Bio & Artist Statement



Krista graduated in 1994 from The Pennsylvania State University with a BA focusing on painting and biology. She then studies for two years at an atelier, The Schuler School of Fine Arts, in Baltimore, MD. In 1998, she earned her MA from the Johns Hopkins University in Medical and Biological Illustration. After establishing herself as a medical illustrator, she returned to painting and studied with painters at The Art League School in Alexandria, VA and completed a yearlong apprenticeship with portrait and landscape painter, Edward Reed. In 2007 she moved to Charlottesville, VA and began showing her work in Virginia and Washington, DC. Her work has entered many private and public collections including the University of Virginia Medical Center, Virginia Commonwealth University (VCU) Health System, Martha Jefferson Hospital, The Country Club of Virginia, and more.  Her work is represented in Virginia by Glavé Kocen Gallery in Richmond and Les Yeux du Monde in Charlottesville, and in 2018 she joined Bee Street Gallery in Dallas, TX. 

Read more about Krista's background and process in the essay by Sarah Sargent from her 2018 solo show, Immersion, at Glavé Kocen Gallery.

Artist Statement

I am intrigued by, and aim to capture on canvas, the colors and abstract shapes that construct everything from a tree or field of flowers to the figure in an interior, domestic scene. Painting is about the joy of puzzling out how to express what I see and translate it into something wholly its own that expresses beauty, excitement, and wonder for the viewer.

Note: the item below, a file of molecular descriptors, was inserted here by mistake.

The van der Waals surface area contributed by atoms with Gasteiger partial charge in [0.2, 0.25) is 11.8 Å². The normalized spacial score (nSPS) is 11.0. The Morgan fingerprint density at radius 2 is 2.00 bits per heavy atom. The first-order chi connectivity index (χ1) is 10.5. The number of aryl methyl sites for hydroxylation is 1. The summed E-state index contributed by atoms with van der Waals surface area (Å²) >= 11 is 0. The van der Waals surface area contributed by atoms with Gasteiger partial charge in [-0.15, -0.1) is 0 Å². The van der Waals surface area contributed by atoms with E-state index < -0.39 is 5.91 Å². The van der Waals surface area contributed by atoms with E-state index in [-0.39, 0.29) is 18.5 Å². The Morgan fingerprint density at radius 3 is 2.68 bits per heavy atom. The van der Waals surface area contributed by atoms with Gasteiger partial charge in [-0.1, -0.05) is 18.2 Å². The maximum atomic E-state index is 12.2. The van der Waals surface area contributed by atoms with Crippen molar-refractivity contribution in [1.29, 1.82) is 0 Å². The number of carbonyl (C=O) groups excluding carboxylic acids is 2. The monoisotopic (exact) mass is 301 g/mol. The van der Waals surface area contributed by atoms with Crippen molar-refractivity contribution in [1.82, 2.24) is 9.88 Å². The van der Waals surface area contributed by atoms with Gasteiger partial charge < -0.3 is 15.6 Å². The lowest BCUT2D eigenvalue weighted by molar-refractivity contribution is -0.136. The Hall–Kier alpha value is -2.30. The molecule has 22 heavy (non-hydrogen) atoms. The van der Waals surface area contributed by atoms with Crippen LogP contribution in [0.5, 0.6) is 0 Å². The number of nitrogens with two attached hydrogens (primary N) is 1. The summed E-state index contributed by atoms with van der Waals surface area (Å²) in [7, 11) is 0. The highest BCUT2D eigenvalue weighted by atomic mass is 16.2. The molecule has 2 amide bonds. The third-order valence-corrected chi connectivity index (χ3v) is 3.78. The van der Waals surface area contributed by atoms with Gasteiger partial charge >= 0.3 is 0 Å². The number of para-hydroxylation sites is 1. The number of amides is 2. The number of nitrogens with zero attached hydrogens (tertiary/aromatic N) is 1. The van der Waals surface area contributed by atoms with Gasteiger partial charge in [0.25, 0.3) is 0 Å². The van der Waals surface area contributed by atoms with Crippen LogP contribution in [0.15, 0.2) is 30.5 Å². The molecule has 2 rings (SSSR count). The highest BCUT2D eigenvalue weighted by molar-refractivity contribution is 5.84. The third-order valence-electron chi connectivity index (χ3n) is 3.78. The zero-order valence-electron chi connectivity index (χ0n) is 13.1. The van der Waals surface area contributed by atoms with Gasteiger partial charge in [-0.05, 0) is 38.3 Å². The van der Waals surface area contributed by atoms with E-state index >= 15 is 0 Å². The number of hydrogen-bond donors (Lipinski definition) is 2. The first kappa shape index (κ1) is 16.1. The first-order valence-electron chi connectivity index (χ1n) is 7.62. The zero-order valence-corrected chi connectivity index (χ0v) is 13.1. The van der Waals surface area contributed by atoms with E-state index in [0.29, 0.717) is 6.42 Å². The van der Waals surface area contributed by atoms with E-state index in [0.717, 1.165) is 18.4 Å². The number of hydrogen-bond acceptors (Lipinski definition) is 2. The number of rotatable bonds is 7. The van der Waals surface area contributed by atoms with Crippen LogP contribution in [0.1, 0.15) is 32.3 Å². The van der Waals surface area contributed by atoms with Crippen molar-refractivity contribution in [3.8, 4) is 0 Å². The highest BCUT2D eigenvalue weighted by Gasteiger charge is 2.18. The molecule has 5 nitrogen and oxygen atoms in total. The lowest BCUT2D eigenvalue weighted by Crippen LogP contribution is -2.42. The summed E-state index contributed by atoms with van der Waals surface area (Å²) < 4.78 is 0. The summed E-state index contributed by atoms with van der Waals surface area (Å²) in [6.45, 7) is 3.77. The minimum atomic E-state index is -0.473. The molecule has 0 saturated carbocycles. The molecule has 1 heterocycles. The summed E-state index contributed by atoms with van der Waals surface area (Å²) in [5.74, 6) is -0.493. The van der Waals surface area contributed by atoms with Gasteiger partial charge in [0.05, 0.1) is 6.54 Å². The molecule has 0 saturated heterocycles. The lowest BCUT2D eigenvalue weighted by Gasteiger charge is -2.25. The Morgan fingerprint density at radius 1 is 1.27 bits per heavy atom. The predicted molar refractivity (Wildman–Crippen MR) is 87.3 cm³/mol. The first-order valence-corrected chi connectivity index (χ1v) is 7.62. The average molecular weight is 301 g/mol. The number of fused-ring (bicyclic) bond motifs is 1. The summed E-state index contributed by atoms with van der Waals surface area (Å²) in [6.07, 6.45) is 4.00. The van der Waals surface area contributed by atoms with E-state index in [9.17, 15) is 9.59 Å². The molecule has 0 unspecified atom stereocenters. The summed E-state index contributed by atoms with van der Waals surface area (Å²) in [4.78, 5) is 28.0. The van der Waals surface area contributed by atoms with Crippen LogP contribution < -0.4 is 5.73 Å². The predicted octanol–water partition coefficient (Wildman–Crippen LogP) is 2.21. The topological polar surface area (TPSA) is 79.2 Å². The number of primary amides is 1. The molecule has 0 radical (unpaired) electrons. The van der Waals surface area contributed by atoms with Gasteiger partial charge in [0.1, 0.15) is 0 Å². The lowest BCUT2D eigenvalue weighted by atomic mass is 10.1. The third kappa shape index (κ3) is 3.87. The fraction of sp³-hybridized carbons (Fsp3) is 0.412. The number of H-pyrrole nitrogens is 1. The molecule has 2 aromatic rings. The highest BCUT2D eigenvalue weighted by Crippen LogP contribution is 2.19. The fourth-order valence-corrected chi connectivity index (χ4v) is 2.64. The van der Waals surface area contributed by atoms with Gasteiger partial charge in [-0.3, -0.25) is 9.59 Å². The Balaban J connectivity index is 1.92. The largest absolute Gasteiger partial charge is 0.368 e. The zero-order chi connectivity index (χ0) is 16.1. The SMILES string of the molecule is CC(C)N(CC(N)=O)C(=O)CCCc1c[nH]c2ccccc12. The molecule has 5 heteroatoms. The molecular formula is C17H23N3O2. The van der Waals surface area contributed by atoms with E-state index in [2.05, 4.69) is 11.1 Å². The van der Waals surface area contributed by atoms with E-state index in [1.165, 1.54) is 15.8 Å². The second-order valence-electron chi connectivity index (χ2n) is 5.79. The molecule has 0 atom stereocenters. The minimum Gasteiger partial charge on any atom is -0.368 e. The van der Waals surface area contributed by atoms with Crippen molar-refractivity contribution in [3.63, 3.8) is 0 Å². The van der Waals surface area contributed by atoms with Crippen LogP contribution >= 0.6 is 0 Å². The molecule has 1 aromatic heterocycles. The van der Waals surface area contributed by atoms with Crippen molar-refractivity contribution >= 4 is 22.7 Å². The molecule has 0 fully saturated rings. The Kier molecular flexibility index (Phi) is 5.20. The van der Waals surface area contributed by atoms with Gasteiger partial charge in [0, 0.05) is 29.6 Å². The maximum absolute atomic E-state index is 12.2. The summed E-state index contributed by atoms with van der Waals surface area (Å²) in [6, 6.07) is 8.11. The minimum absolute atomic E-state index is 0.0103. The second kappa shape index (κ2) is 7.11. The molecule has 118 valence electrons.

Creating a painting is more consuming than the time I spend with the paintbrush, outside or in my studio. I don’t separate the intension or formation of an idea from the act of applying color to canvas. The creative process, as continuous and necessary to me as breathing, is always occurring, even as I have to step back and wait for answers to emerge on the canvas. Because of the continuity of the process through my daily life, there is a lot of self-discovery in my work, an inner dialog of questioning and allowing. I often spend a lot of time in the places that I paint, but I find that it’s actually in the act of painting that I really get to know my subjects. Painting helps open me up to this discovery, and information I subconsciously absorbed while in a place manifests in my work. But I always question why something appeared, what made it important enough to me that it has a home on my canvas. The collection of ideas, images and memories is very contemplative for me. I think about my place in this world and our human connection to and dependence on nature and on each other. When I get into the studio in front of the canvas, however, I have to let that go. I don’t expect to consciously figure out the answers in any one painting, maybe not even in a lifetime’s work. So, focusing instead on what’s happening in the moment on the surface of the canvas and allowing the work to lead me, reveals new ways of expressing myself.

The physicality of the whole process, from finding the inspiration to executing the painting, is an integral part of creating. I am not one to sit still for long and that restlessness affords many opportunities to find interesting subject matter. I am also apt to frequent the places that interest me and absorb them in a repetitive manner. Then, bringing observations and ideas back to the canvas, I revel in the movement of gesture and brush stroke, stepping away for contemplation, and turning back to the palette then the canvas. I move back and forth between a series of marks to the composition they create. I enjoy playing with that line between abstraction and realism and letting the painting pull me in one direction or the other. With every painting I push my technique, try new things, and question what works or doesn’t. Eventually, I find my way to a resolved painting that expresses the awe that inspired me originally.